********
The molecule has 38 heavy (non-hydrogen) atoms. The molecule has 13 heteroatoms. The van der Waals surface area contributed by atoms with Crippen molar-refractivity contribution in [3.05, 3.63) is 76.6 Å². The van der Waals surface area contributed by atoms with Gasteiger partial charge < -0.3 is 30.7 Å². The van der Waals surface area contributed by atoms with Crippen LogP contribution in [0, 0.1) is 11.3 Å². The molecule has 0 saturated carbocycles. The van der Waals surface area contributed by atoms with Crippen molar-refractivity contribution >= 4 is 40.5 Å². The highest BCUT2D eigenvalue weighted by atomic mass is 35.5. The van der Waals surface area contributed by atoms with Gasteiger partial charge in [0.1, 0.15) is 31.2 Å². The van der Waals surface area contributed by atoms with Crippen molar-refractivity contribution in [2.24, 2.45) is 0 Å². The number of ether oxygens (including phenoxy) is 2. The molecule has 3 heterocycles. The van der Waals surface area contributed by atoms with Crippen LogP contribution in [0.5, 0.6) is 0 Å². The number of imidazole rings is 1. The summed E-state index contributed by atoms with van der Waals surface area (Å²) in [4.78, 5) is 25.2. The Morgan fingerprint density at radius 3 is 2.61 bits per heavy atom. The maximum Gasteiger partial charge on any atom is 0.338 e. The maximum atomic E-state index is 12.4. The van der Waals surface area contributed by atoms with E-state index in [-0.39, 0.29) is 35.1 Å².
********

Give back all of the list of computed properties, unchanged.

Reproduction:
The molecule has 38 heavy (non-hydrogen) atoms. The molecule has 13 heteroatoms. The van der Waals surface area contributed by atoms with Crippen molar-refractivity contribution in [3.05, 3.63) is 76.6 Å². The van der Waals surface area contributed by atoms with Gasteiger partial charge < -0.3 is 30.7 Å². The van der Waals surface area contributed by atoms with Crippen LogP contribution in [0, 0.1) is 11.3 Å². The molecule has 0 saturated carbocycles. The van der Waals surface area contributed by atoms with Crippen molar-refractivity contribution >= 4 is 40.5 Å². The highest BCUT2D eigenvalue weighted by atomic mass is 35.5. The van der Waals surface area contributed by atoms with Gasteiger partial charge in [0.1, 0.15) is 31.2 Å². The van der Waals surface area contributed by atoms with Crippen molar-refractivity contribution in [2.24, 2.45) is 0 Å². The number of ether oxygens (including phenoxy) is 2. The molecule has 3 heterocycles. The van der Waals surface area contributed by atoms with Crippen LogP contribution in [0.5, 0.6) is 0 Å². The number of imidazole rings is 1. The summed E-state index contributed by atoms with van der Waals surface area (Å²) in [4.78, 5) is 25.2. The Morgan fingerprint density at radius 3 is 2.61 bits per heavy atom. The maximum Gasteiger partial charge on any atom is 0.338 e. The maximum atomic E-state index is 12.4. The van der Waals surface area contributed by atoms with E-state index in [-0.39, 0.29) is 35.1 Å².